Vieth said he views the earnings as blood money — and therefore unusable — because there have likely been accidents in the state where people have died from someone intoxicated with cannabis.
Regarding oil and gas revenues, Vieth said the state determined long ago how to use the money generated by this region and would not pretend to say how to use the money without going back to reconsider the laws. current.
Should the legislator enshrine in law rebuttable presumptions to allow judges to detain accused but not convicted persons in prison? Why or why not?
LR: “The judges are those who are there. Lawyers are the ones who are there to decide these things, and I have full confidence in the judiciary that they will make the best decisions for the public when it comes to detaining dangerous people.
Lara said he would support enacting rebuttable presumptions in law, but that ultimately the decision to release or detain people accused of crimes is up to the judge.
MV: “If you are charged but not convicted, you should not be imprisoned.”
Vieth added that there are statutes of limitations and due process that require charges to be laid easily. Otherwise, a person should not be detained in prison.
Is there a specific election law policy that you would support for implementation/abolition in New Mexico? Name and explain the most important to you.
LR: “Overall, I think I’m very happy with the direction we’ve taken as a state.”
He said electoral politics isn’t perfect, but New Mexico Secretary of State Maggie Toulouse Oliver has done a good job of positioning New Mexico as a national leader in accessibility to surveys.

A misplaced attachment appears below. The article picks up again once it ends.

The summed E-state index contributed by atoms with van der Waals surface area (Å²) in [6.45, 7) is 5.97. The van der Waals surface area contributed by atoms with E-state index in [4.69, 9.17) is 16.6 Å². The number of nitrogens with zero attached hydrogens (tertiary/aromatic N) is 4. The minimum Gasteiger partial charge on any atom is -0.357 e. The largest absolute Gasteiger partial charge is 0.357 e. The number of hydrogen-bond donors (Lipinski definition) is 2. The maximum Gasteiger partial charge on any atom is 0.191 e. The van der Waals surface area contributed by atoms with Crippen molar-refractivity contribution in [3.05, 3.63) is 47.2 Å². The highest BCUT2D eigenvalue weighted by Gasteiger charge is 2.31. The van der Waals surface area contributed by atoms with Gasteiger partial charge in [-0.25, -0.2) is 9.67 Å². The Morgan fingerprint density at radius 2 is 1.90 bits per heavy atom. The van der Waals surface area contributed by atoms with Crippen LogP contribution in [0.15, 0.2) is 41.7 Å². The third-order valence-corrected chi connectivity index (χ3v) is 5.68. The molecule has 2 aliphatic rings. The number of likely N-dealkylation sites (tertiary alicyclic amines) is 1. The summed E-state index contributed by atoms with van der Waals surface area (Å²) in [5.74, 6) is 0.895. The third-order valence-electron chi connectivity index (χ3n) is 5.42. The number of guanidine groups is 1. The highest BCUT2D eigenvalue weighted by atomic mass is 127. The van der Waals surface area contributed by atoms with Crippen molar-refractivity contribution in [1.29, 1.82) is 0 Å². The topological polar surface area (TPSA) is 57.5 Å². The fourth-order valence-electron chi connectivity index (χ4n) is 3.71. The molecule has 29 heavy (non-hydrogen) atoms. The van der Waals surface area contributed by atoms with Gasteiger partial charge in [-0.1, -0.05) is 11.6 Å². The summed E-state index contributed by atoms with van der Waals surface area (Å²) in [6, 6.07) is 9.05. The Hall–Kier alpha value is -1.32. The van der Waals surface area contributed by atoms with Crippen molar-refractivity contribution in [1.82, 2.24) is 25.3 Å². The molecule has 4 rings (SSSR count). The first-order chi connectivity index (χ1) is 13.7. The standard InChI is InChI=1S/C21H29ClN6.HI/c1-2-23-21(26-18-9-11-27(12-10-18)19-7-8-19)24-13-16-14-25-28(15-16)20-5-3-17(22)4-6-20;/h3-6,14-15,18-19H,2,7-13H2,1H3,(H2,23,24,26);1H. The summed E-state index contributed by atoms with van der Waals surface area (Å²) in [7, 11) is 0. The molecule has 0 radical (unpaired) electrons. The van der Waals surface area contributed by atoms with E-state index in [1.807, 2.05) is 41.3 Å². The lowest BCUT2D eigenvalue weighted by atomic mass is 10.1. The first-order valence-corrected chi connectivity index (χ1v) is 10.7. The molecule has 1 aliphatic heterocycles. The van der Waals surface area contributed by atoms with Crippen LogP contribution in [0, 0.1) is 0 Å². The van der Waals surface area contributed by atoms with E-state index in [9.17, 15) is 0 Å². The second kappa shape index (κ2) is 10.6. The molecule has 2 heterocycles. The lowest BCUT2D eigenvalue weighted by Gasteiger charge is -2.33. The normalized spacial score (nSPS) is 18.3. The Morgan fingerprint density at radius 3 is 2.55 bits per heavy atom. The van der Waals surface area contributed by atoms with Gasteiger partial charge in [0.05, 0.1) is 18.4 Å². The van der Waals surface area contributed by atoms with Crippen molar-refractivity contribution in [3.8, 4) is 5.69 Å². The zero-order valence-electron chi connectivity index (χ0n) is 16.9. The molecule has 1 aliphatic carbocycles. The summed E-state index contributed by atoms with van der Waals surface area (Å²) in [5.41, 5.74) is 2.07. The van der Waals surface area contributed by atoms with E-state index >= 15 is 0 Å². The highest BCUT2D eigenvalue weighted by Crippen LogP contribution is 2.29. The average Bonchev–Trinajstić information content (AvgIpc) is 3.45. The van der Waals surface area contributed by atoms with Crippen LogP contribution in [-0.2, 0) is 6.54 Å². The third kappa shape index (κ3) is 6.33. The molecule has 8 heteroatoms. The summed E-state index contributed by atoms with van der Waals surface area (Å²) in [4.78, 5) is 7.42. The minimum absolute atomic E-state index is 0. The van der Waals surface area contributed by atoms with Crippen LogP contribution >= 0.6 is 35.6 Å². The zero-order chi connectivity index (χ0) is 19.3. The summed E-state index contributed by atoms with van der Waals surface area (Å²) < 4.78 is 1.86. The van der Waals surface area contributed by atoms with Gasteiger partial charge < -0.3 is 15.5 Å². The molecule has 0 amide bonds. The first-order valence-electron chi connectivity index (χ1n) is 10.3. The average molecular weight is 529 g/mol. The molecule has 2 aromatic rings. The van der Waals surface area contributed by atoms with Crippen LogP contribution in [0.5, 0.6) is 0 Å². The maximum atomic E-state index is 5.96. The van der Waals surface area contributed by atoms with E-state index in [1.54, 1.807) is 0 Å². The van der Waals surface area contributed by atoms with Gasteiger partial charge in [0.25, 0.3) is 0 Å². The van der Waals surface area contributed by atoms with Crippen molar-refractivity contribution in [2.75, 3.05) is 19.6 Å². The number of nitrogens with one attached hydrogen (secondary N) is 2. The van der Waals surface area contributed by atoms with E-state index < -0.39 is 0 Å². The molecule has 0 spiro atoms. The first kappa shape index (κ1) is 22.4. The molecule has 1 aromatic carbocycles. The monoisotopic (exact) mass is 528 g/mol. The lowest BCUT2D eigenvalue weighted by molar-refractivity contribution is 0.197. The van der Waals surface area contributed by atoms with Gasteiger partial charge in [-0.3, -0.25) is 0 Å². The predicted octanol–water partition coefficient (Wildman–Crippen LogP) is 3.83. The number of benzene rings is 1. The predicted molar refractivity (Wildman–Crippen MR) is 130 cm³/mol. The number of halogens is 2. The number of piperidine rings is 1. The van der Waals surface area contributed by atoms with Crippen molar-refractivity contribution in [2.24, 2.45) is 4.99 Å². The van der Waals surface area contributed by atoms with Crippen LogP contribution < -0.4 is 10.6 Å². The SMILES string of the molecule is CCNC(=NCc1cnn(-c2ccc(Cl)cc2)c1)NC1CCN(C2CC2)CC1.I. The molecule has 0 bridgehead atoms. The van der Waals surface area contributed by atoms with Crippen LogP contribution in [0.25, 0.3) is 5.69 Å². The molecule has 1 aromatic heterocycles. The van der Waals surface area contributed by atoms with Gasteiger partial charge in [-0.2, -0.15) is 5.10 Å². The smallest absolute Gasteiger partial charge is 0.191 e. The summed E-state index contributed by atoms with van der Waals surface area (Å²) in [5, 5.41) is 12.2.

MV: “If you go to the voter’s card, then everyone has to come in. And what I would like is a voter’s card that is also a REAL ID card.”
Vieth said he wants voters to be required to show government-issued ID when going to the polls to deter voter fraud. He claimed that residents of the state voted under the names of deceased people and dogs, which was not deemed credible by polling officials.
Vieth added that making the ID a REAL, or nationally authenticated, ID gives people another option when a certified ID is needed.
Spaceport America was built with taxpayers’ money on the promise of a space tourism industry for southern New Mexico. What are the most critical next steps for this facility and what laws/regulations will you support to secure this vision?
RL: “I view Spaceport as a state agency and instead of writing legislation to meet their needs, I think it can be done through the budget process and politics.
Lara said he thinks the next step for the spaceport is for it to become self-sufficient, generating enough revenue from space tourism to sustain its operation and “match state money for infrastructure improvements.” “. He added that surrounding counties still pay an additional tax to support the spaceport — a tax he said he understands has no bedtime.
MV: “The bad thing about making laws and stuff is that when you regulate, you discriminate. So, I don’t know if I would put in place laws or regulations.